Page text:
A few minutes later two men came over in a Toyota, put me in their car and took me to the regional police department. On the way there they introduced themselves as officers of counter terrorism and the organized crime department of the police. In the police station they took me straight to the head of that department. The moment I entered his office, the chief began to yell at me, saying that he is sick of us (my father and me) and that soon we would end up in prison. He took away my camera, but didn’t erase the photos because they only showed the cyclists in the street and nothing more than that. He passed the camera over to his other colleagues and all of them noted that the photos were actually nice and beautiful.
After that in one of the offices they began to interrogate me: how long have I been working for the radio, why I work for them, how much I get paid, etc. One of them suggested I better switch from journalism to trade. In the end they started to praise the government, that at least it is safe in Turkmenistan and there is no war and so forth. A few hours later after such psychological pressure they allowed me to go but said that this would be my last warning, that next time they would charge me with spying. It took me several days to recover from this emotional pressure.
There were also attempts from security services to buy me out. In April 2012 two men from the counter terrorism department came over to my home and offered assistance in finding me a “good job.” Working for RFE/RL is high treason, they said.
Security service officials also offered me help with finding a job, but I’d always refuse and try not to talk to them too much as I knew it wouldn’t lead to anything good. I know of several examples when people were cornered because they were unable to find a job in Turkmenistan because of their beliefs or civic stand. They’d accept offers from security services and would be fully dependent on them, betraying themselves and their values.
I was mostly threatened over the telephone. Security officers could call me any time of day or night and say that sooner or later they would deal with me. They reminded me that though I work for a foreign radio, I still remain a Turkmen citizen and that the Criminal Code applied to me. They said that I should remember one thing: if an order comes from “above,” then they will always find a reason to lock me up for a long time.
— How and when did you eventually manage to leave the country?
— In December 2012 I received an official invitation from RFE/RL to visit Prague and participate in a training on journalism. Since my phone line was wiretapped and all web visits were constantly monitored, the security services learned about the invitation and called my father to say that I would not have troubles leaving the country. And it turned out to be true. That time it was my first foreign trip and I was very happy! I was 30.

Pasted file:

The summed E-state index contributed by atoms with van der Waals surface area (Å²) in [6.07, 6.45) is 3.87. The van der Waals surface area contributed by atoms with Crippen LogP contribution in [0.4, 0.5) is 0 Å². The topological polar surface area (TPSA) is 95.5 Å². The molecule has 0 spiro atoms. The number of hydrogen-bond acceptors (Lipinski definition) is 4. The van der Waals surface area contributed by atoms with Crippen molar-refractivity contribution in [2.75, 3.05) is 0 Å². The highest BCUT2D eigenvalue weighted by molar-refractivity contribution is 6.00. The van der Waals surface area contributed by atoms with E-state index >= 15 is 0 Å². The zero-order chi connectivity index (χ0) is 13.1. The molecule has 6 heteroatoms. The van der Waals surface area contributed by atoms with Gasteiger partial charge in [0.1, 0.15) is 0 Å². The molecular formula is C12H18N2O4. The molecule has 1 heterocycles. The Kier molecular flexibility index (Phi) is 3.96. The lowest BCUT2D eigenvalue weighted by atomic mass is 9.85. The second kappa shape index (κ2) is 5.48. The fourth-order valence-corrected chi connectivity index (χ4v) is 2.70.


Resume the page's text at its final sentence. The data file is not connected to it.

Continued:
I spent three months in Prague. Upon my return nobody bothered me for two months until my new stories started to appear on RFE/RL. The phone calls and threats resumed as the issues I raised in my articles sharpened. After I filmed young children picking cotton in a field and sent the file to the radio, they called me and demanded I not shoot such things in the future.
— Did you try to leave the country again for business or pleasure after your trip to Prague? Were there other cases of your travel ban?
— In December 2013 I went to Istanbul for a month to write a series of stories about the living and working conditions of illegal Turkmen labor migrants. I wasn’t denied exit, but they held me at the passport control for about two hours. The immigration control officer studied my profile on his computer with wide-open eyes. I could see surprise and horror in his eyes at the same time. He kept calling someone on the phone and asking him different questions and clarifying his answers. Ultimately, I boarded the plane just minutes before its departure.
At the end of April 2014 my family and I urgently had to leave Turkmenistan for my elder son Abdulla’s health condition. He has congenital heart disease Tetralogy of Fallot with several abnormalities. The child urgently needed surgery. The first thing we did was to turn to the heart disease center in Ashgabat, but the doctors there said they didn’t perform such difficult surgeries.
We found the right clinic and doctors in India, and on April 26 we flew to New Delhi. At that time in the airport the immigration officers again asked us to step aside and wait until they checked our profiles. It took them a very long time; they again called someone, took our passports to a separate room, then brought them back. It’s hard to describe how my wife and I felt that moment, because the life of our child depended on their decision…